Richie Hales called for better communication in supply chains. Credit: via Camargue

Insolvency risk may rival inflation threat, says T&T

In its latest report, consultancy Turner & Townsend has alerted clients to a scenario that has seen UK construction insolvencies rise 72% year-on-year.

As inflationary pressure persists, the global professional services business’ latest UK Market Intelligence Report (UKMI), warned clients to take a pragmatic approach to project and programme delivery to help tackle both inflationary and insolvency threats.

The insolvencies figure runs to the second quarter of this year.

Richie Hales, regional infrastructure director at Turner & Townsend said: “Insolvency risk is becoming a growing issue in the North West across all supply chains as the long-term impact of the pandemic is realised alongside the conflict in Europe which is increasing raw material costs.

“The tell-tale signs of insolvency risk include low productivity, difficulty securing labour or materials, and failure to pay suppliers. We need to be prepared, build trust and develop open communication with our supply chains.”

The potential return of rising insolvencies shows economic reality catching up with the sector, following the end of the furlough scheme in September 2021, and the end of the temporary easing of insolvency rules in March 2022, said the firm.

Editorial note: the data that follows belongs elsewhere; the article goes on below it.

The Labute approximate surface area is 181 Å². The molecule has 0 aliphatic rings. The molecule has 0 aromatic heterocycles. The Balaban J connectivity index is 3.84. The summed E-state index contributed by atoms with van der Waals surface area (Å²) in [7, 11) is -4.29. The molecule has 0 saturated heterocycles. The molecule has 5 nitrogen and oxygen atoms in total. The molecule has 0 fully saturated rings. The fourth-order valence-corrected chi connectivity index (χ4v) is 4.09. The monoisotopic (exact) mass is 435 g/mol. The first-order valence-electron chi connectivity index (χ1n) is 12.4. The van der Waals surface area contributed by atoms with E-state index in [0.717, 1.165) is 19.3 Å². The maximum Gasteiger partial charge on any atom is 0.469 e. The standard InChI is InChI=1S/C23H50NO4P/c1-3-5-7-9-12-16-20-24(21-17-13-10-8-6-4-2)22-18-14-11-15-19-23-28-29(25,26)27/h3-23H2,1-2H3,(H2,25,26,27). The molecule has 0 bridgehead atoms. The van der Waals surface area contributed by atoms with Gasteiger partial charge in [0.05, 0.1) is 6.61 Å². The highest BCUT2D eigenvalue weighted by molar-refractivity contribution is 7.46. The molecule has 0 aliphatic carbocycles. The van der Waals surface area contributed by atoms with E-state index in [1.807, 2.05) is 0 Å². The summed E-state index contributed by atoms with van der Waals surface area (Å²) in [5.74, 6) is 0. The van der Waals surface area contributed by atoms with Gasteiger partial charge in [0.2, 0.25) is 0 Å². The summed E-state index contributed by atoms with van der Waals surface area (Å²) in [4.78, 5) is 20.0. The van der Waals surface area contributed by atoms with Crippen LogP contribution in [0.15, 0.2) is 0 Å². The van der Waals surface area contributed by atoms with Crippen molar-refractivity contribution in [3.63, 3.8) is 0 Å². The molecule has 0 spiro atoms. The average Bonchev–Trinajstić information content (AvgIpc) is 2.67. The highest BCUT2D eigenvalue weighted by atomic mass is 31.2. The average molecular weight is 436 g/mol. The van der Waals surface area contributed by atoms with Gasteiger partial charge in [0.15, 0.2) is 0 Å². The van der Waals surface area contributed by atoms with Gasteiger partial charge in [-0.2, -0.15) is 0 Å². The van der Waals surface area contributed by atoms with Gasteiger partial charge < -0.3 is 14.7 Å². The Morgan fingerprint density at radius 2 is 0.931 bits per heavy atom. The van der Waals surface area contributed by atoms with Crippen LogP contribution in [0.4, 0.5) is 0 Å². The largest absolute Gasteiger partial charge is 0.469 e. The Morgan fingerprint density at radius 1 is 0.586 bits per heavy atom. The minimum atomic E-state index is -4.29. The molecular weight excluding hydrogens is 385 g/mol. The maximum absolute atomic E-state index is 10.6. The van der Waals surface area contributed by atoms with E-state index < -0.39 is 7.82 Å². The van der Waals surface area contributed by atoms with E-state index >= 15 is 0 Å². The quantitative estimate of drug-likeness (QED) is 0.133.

Across the economy, SMEs are most at risk of failure, impacting construction significantly, as 98% of construction businesses are SMEs.

Turner & Townsend has also revised its tender price inflation forecasts in the UKMI. While still high, the report’s estimate for 2022 in real estate has been adjusted slightly to 8.7%, an uplift from 8.5% in spring’s UKMI – although sustained higher inflation is still expected to persist, with 4.5% forecast for real estate tender prices in 2026.

Across the infrastructure sector the situation is more pressured, with the business raising estimates for 2022 up to 8% compared with the 6% forecast in spring’s report.  It’s forecast for this market in 2023 is also higher, at 5% up from spring’s 4.5%.

Hales continued: “Our sector is at the heart of driving forward positive change – with programmes in the North West such as the Transpennine Route Upgrade, Media City Phase 2, A66 upgrade and growth within health and life science helping us level up our region, bring forward social value, and achieve the transition to net zero.

“For this potential to be met, risk in project delivery must be minimised.  This will take programmatic decision-making that plans for the full lifecycle of projects – looking beyond low-cost bids and instead assessing the sustainability and robustness in the financial credentials of firms, and their ability to deliver and their passion for delivering lasting positive change.”

The full report is available online.

Your Comments

Read our comments policy

Related Articles

Sign up to receive the Place Daily Briefing

Join more than 13,000 property professionals and receive your free daily round-up of built environment news direct to your inbox


Join more than 13,000 property professionals and sign up to receive your free daily round-up of built environment news direct to your inbox.

By subscribing, you are agreeing to our Terms & Conditions and Privacy Policy.

"*" indicates required fields

Your Job Field*
Other regional Publications - select below